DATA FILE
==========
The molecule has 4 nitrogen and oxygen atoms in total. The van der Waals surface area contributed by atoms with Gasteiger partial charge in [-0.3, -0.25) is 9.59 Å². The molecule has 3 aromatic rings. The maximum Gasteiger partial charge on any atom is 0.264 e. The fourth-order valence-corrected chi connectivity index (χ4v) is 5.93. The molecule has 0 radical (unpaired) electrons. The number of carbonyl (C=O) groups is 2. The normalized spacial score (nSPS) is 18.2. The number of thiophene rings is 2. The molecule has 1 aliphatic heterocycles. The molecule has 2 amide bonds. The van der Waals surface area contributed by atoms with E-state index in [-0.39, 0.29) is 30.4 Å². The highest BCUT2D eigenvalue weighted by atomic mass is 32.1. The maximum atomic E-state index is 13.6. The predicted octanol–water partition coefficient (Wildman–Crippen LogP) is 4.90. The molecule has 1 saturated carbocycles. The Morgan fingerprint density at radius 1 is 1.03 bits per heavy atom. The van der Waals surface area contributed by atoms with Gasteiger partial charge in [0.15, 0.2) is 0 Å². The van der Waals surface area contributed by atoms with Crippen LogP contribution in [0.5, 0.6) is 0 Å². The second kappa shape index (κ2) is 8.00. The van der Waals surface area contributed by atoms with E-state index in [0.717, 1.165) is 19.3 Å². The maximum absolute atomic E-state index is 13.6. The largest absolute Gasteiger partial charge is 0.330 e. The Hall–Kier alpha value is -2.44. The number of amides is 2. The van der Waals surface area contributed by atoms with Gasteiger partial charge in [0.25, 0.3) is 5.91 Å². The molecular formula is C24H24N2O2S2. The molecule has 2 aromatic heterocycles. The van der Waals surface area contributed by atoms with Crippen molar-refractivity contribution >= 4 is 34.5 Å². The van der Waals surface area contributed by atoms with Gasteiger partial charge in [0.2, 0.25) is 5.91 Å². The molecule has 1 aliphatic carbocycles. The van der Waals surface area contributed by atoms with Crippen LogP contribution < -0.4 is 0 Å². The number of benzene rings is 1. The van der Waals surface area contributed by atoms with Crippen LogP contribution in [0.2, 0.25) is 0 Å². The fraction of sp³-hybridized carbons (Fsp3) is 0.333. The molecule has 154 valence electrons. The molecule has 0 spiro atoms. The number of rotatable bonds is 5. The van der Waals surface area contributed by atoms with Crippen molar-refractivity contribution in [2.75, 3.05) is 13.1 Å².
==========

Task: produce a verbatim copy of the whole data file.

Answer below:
The molecule has 4 nitrogen and oxygen atoms in total. The van der Waals surface area contributed by atoms with Gasteiger partial charge in [-0.3, -0.25) is 9.59 Å². The molecule has 3 aromatic rings. The maximum Gasteiger partial charge on any atom is 0.264 e. The fourth-order valence-corrected chi connectivity index (χ4v) is 5.93. The molecule has 0 radical (unpaired) electrons. The number of carbonyl (C=O) groups is 2. The normalized spacial score (nSPS) is 18.2. The number of thiophene rings is 2. The molecule has 1 aliphatic heterocycles. The molecule has 2 amide bonds. The van der Waals surface area contributed by atoms with E-state index in [-0.39, 0.29) is 30.4 Å². The highest BCUT2D eigenvalue weighted by atomic mass is 32.1. The maximum atomic E-state index is 13.6. The predicted octanol–water partition coefficient (Wildman–Crippen LogP) is 4.90. The molecule has 1 saturated carbocycles. The Morgan fingerprint density at radius 1 is 1.03 bits per heavy atom. The van der Waals surface area contributed by atoms with Gasteiger partial charge in [0.15, 0.2) is 0 Å². The van der Waals surface area contributed by atoms with Crippen LogP contribution in [0.5, 0.6) is 0 Å². The second kappa shape index (κ2) is 8.00. The van der Waals surface area contributed by atoms with E-state index in [0.717, 1.165) is 19.3 Å². The maximum absolute atomic E-state index is 13.6. The largest absolute Gasteiger partial charge is 0.330 e. The Hall–Kier alpha value is -2.44. The number of amides is 2. The van der Waals surface area contributed by atoms with Gasteiger partial charge in [0.25, 0.3) is 5.91 Å². The molecular formula is C24H24N2O2S2. The molecule has 2 aromatic heterocycles. The van der Waals surface area contributed by atoms with Crippen molar-refractivity contribution >= 4 is 34.5 Å². The van der Waals surface area contributed by atoms with Gasteiger partial charge in [0.2, 0.25) is 5.91 Å². The molecule has 1 aliphatic carbocycles. The van der Waals surface area contributed by atoms with Crippen LogP contribution < -0.4 is 0 Å². The number of benzene rings is 1. The van der Waals surface area contributed by atoms with Crippen LogP contribution in [0.2, 0.25) is 0 Å². The fraction of sp³-hybridized carbons (Fsp3) is 0.333. The molecule has 154 valence electrons. The molecule has 0 spiro atoms. The number of rotatable bonds is 5. The van der Waals surface area contributed by atoms with Crippen molar-refractivity contribution in [2.75, 3.05) is 13.1 Å².